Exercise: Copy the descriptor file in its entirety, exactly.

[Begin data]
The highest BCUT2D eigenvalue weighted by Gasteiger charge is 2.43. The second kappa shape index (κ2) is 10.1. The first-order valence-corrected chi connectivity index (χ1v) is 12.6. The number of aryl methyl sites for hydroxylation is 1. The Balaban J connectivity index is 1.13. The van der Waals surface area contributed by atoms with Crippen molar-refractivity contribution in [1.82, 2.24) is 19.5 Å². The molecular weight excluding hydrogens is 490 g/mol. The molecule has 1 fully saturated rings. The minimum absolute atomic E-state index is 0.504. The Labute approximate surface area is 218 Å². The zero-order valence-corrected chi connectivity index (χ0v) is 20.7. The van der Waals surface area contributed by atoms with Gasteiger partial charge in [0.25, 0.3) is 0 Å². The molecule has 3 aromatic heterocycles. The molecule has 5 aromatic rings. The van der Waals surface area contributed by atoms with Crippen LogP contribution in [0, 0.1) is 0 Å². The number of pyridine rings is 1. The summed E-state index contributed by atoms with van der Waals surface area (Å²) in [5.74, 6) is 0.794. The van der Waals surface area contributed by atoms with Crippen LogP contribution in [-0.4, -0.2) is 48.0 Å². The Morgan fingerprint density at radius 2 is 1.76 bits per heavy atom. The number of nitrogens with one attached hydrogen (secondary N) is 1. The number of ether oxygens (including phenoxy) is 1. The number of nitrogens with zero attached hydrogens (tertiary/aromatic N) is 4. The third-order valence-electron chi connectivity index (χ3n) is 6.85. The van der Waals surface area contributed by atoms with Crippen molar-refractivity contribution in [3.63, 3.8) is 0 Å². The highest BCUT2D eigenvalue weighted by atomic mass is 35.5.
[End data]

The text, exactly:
The highest BCUT2D eigenvalue weighted by Gasteiger charge is 2.43. The second kappa shape index (κ2) is 10.1. The first-order valence-corrected chi connectivity index (χ1v) is 12.6. The number of aryl methyl sites for hydroxylation is 1. The Balaban J connectivity index is 1.13. The van der Waals surface area contributed by atoms with Crippen molar-refractivity contribution in [1.82, 2.24) is 19.5 Å². The molecular weight excluding hydrogens is 490 g/mol. The molecule has 1 fully saturated rings. The minimum absolute atomic E-state index is 0.504. The Labute approximate surface area is 218 Å². The zero-order valence-corrected chi connectivity index (χ0v) is 20.7. The van der Waals surface area contributed by atoms with Gasteiger partial charge in [0.25, 0.3) is 0 Å². The molecule has 3 aromatic heterocycles. The molecule has 5 aromatic rings. The van der Waals surface area contributed by atoms with Crippen LogP contribution in [0, 0.1) is 0 Å². The number of pyridine rings is 1. The summed E-state index contributed by atoms with van der Waals surface area (Å²) in [5.74, 6) is 0.794. The van der Waals surface area contributed by atoms with Crippen LogP contribution in [-0.4, -0.2) is 48.0 Å². The Morgan fingerprint density at radius 2 is 1.76 bits per heavy atom. The number of nitrogens with one attached hydrogen (secondary N) is 1. The number of ether oxygens (including phenoxy) is 1. The number of nitrogens with zero attached hydrogens (tertiary/aromatic N) is 4. The third-order valence-electron chi connectivity index (χ3n) is 6.85. The van der Waals surface area contributed by atoms with Crippen molar-refractivity contribution in [3.63, 3.8) is 0 Å². The highest BCUT2D eigenvalue weighted by atomic mass is 35.5.